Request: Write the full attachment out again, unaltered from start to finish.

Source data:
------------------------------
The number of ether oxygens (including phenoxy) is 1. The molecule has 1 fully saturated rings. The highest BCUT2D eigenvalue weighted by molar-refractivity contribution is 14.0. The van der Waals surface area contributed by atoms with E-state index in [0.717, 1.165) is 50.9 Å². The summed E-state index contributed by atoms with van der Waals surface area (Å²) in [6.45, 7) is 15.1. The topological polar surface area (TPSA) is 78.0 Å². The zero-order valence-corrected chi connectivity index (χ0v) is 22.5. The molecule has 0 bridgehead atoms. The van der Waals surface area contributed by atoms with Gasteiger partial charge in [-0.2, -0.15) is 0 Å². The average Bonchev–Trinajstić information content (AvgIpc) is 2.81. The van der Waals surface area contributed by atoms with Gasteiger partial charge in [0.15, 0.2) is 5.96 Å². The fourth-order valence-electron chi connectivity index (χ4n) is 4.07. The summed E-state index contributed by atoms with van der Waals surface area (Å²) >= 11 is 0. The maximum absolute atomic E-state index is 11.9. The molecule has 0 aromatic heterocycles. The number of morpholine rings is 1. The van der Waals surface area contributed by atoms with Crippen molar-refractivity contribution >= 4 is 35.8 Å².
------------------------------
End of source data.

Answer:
The number of ether oxygens (including phenoxy) is 1. The molecule has 1 fully saturated rings. The highest BCUT2D eigenvalue weighted by molar-refractivity contribution is 14.0. The van der Waals surface area contributed by atoms with E-state index in [0.717, 1.165) is 50.9 Å². The summed E-state index contributed by atoms with van der Waals surface area (Å²) in [6.45, 7) is 15.1. The topological polar surface area (TPSA) is 78.0 Å². The zero-order valence-corrected chi connectivity index (χ0v) is 22.5. The molecule has 0 bridgehead atoms. The van der Waals surface area contributed by atoms with Gasteiger partial charge in [-0.2, -0.15) is 0 Å². The average Bonchev–Trinajstić information content (AvgIpc) is 2.81. The van der Waals surface area contributed by atoms with Gasteiger partial charge in [0.15, 0.2) is 5.96 Å². The fourth-order valence-electron chi connectivity index (χ4n) is 4.07. The summed E-state index contributed by atoms with van der Waals surface area (Å²) >= 11 is 0. The maximum absolute atomic E-state index is 11.9. The molecule has 0 aromatic heterocycles. The number of morpholine rings is 1. The van der Waals surface area contributed by atoms with Crippen molar-refractivity contribution >= 4 is 35.8 Å².